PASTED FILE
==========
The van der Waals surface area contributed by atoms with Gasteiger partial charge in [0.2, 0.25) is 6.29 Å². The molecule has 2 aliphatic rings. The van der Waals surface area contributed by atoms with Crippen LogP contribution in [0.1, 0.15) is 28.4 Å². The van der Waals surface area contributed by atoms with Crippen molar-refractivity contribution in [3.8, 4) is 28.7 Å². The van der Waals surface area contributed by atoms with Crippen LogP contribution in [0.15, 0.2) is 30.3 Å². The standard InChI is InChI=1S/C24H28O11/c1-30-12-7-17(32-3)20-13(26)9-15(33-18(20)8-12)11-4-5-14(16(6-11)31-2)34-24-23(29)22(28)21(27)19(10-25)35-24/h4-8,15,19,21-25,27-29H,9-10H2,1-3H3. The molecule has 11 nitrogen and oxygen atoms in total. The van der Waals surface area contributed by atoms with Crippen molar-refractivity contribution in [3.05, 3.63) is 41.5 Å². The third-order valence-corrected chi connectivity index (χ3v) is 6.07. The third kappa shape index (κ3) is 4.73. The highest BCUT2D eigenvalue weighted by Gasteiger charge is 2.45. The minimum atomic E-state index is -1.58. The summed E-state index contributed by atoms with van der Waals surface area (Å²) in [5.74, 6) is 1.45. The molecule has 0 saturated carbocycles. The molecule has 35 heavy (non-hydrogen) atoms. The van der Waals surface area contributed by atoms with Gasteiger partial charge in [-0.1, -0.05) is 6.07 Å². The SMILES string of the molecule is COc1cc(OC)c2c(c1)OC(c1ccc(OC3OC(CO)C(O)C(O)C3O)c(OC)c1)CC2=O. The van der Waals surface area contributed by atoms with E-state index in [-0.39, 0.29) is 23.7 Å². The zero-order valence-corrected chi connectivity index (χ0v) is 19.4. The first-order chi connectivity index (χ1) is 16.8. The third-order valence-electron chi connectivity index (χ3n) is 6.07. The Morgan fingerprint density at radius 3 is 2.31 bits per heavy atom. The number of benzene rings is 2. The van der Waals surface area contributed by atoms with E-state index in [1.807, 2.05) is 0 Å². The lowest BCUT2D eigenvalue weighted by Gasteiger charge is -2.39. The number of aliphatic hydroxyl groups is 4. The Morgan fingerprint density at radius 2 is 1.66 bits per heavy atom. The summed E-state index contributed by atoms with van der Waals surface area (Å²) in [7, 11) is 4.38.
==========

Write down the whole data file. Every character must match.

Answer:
The van der Waals surface area contributed by atoms with Gasteiger partial charge in [0.2, 0.25) is 6.29 Å². The molecule has 2 aliphatic rings. The van der Waals surface area contributed by atoms with Crippen LogP contribution in [0.1, 0.15) is 28.4 Å². The van der Waals surface area contributed by atoms with Crippen molar-refractivity contribution in [3.8, 4) is 28.7 Å². The van der Waals surface area contributed by atoms with Crippen LogP contribution in [0.15, 0.2) is 30.3 Å². The standard InChI is InChI=1S/C24H28O11/c1-30-12-7-17(32-3)20-13(26)9-15(33-18(20)8-12)11-4-5-14(16(6-11)31-2)34-24-23(29)22(28)21(27)19(10-25)35-24/h4-8,15,19,21-25,27-29H,9-10H2,1-3H3. The molecule has 11 nitrogen and oxygen atoms in total. The van der Waals surface area contributed by atoms with Crippen molar-refractivity contribution in [3.05, 3.63) is 41.5 Å². The third-order valence-corrected chi connectivity index (χ3v) is 6.07. The third kappa shape index (κ3) is 4.73. The highest BCUT2D eigenvalue weighted by Gasteiger charge is 2.45. The minimum atomic E-state index is -1.58. The summed E-state index contributed by atoms with van der Waals surface area (Å²) in [5.74, 6) is 1.45. The molecule has 0 saturated carbocycles. The molecule has 35 heavy (non-hydrogen) atoms. The van der Waals surface area contributed by atoms with Gasteiger partial charge in [-0.1, -0.05) is 6.07 Å². The SMILES string of the molecule is COc1cc(OC)c2c(c1)OC(c1ccc(OC3OC(CO)C(O)C(O)C3O)c(OC)c1)CC2=O. The van der Waals surface area contributed by atoms with E-state index in [-0.39, 0.29) is 23.7 Å². The zero-order valence-corrected chi connectivity index (χ0v) is 19.4. The first-order chi connectivity index (χ1) is 16.8. The third-order valence-electron chi connectivity index (χ3n) is 6.07. The Morgan fingerprint density at radius 3 is 2.31 bits per heavy atom. The number of benzene rings is 2. The van der Waals surface area contributed by atoms with E-state index in [1.807, 2.05) is 0 Å². The lowest BCUT2D eigenvalue weighted by Gasteiger charge is -2.39. The number of aliphatic hydroxyl groups is 4. The Morgan fingerprint density at radius 2 is 1.66 bits per heavy atom. The summed E-state index contributed by atoms with van der Waals surface area (Å²) in [7, 11) is 4.38.